Sheldon Ocker

GOODYEAR, ARIZ.: Grady Sizemore will continue to be patient as he recovers from his latest injury, a strained lower back.

“I was in a good spot when this happened,” he said. “Things were going well with the [right] knee. So this is frustrating, but I’ve dealt with it before. Eventually it will heal, and I’ll be healthy.”

Sizemore suffered his latest injury while he was taking ground balls. He tried to play through it for a few days, but the back condition worsened. Now it is unlikely he will be ready when the season opens.

“Before the back thing, I was shooting for that goal [play Opening Day],” he said. “I think that was realistic. But with this, things are definitely going to be pushed back a couple of weeks.”

Old days are new

Kenny Lofton isn’t the only former Indian making an appearance as a spring training instructor. Carlos Baerga probably will be on hand for today’s workout.

Lofton will spend a week in camp before returning to his home in Los Angeles, but he will return for a second week later in spring training.

His production company is set to edit the new Charlie Sheen TV series, Anger Management, which has yet to begin taping.

Mending fences

Relations between the Tribe and Albert Belle have at times been frosty since he left as a free agent to play for the Chicago White Sox in 1997, and even after he was forced into retirement because of a hip condition before the 2001 season.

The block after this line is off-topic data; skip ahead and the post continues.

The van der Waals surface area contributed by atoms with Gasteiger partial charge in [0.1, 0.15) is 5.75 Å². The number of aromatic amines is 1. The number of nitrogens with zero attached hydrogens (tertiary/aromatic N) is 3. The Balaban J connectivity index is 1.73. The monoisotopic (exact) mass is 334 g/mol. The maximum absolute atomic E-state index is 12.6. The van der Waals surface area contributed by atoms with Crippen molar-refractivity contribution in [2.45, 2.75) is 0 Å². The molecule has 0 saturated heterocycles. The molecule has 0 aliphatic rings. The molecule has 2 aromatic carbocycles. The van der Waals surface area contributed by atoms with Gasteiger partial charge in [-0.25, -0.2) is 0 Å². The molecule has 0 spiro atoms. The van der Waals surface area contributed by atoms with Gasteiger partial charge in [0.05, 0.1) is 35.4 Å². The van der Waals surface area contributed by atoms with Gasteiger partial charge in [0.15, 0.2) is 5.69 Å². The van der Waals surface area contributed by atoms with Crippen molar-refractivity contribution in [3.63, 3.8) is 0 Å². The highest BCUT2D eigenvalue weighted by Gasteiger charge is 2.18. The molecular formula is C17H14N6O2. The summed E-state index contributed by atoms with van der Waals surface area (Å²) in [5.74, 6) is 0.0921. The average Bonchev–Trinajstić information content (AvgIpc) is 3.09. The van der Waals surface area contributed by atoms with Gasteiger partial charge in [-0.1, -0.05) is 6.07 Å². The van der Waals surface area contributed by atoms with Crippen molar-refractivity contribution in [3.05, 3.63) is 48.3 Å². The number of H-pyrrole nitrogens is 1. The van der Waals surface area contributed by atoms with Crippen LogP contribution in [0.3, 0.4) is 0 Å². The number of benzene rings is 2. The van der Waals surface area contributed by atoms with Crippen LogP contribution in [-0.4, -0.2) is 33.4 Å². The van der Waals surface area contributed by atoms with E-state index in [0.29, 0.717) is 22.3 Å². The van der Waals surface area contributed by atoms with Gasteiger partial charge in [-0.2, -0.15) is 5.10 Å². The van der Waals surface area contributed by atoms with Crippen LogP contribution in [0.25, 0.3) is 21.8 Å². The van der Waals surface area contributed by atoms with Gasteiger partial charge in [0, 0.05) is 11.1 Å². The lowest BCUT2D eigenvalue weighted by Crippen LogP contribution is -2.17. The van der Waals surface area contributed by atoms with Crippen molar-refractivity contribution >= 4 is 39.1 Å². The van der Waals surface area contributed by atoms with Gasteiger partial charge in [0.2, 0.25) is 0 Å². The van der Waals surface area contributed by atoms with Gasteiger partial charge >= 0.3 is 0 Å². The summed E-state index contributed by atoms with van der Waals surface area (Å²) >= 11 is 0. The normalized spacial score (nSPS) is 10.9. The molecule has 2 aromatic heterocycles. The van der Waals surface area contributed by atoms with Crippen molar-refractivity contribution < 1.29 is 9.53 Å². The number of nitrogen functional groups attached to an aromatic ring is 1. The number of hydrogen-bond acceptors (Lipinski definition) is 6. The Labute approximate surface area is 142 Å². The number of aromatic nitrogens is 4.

Belle lives less than 20 miles from Goodyear in an eastern suburb of Phoenix but never has visited his old team’s spring training headquarters. That might change this year, as the Indians are believed to be making an effort to bring him back.

Tracking is back

Today, pitchers begin throwing live batting practice, which is no fun for the hitters, who have lots more fun drilling rockets off the coaching staff.

So for the first two days of live PP [really, pitching practice], the batters won’t swing.

“We’ll do tracking the first day and probably the second day, too,” Acta said.

Tracking is the process of watching a pitch cross the plate without swinging.

“None of these guys wants to hit against live pitching anyway,” Acta said.

Sheldon Ocker can be reached at Read the Indians blog at Follow him on Twitter at and on Facebook at